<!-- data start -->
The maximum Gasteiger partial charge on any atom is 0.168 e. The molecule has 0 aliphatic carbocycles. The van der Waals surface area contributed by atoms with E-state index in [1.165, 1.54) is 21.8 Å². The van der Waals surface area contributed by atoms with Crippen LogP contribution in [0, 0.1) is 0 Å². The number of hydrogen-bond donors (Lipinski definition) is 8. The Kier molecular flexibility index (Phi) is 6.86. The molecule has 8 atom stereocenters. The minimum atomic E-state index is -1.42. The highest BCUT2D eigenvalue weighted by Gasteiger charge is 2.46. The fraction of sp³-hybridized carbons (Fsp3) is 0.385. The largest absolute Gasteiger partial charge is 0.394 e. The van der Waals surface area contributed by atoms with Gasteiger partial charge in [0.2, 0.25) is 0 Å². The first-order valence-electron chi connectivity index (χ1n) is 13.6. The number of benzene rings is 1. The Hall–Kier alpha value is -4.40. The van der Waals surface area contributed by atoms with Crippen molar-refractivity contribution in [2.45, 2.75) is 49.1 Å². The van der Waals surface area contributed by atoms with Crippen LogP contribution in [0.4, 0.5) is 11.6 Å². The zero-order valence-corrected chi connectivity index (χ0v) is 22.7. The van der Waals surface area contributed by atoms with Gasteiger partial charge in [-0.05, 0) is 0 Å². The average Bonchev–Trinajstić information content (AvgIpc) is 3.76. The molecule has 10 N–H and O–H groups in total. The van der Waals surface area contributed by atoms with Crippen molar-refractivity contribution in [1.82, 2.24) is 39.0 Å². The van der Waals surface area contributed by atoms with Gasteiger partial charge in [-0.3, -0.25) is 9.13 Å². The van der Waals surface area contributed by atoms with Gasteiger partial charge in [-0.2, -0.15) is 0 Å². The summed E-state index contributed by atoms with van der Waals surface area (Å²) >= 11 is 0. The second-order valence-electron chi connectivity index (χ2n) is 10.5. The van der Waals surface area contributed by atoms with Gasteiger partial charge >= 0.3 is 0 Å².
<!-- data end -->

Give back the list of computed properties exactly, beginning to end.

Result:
The maximum Gasteiger partial charge on any atom is 0.168 e. The molecule has 0 aliphatic carbocycles. The van der Waals surface area contributed by atoms with E-state index in [1.165, 1.54) is 21.8 Å². The van der Waals surface area contributed by atoms with Crippen LogP contribution in [0, 0.1) is 0 Å². The number of hydrogen-bond donors (Lipinski definition) is 8. The Kier molecular flexibility index (Phi) is 6.86. The molecule has 8 atom stereocenters. The minimum atomic E-state index is -1.42. The highest BCUT2D eigenvalue weighted by Gasteiger charge is 2.46. The fraction of sp³-hybridized carbons (Fsp3) is 0.385. The largest absolute Gasteiger partial charge is 0.394 e. The van der Waals surface area contributed by atoms with Gasteiger partial charge in [0.2, 0.25) is 0 Å². The first-order valence-electron chi connectivity index (χ1n) is 13.6. The number of benzene rings is 1. The Hall–Kier alpha value is -4.40. The van der Waals surface area contributed by atoms with Crippen molar-refractivity contribution in [2.45, 2.75) is 49.1 Å². The van der Waals surface area contributed by atoms with Crippen LogP contribution in [0.4, 0.5) is 11.6 Å². The zero-order valence-corrected chi connectivity index (χ0v) is 22.7. The van der Waals surface area contributed by atoms with Gasteiger partial charge in [-0.05, 0) is 0 Å². The average Bonchev–Trinajstić information content (AvgIpc) is 3.76. The molecule has 10 N–H and O–H groups in total. The van der Waals surface area contributed by atoms with Crippen molar-refractivity contribution in [1.82, 2.24) is 39.0 Å². The van der Waals surface area contributed by atoms with Gasteiger partial charge in [-0.3, -0.25) is 9.13 Å². The van der Waals surface area contributed by atoms with Gasteiger partial charge in [-0.2, -0.15) is 0 Å². The summed E-state index contributed by atoms with van der Waals surface area (Å²) >= 11 is 0. The second-order valence-electron chi connectivity index (χ2n) is 10.5. The van der Waals surface area contributed by atoms with Gasteiger partial charge >= 0.3 is 0 Å².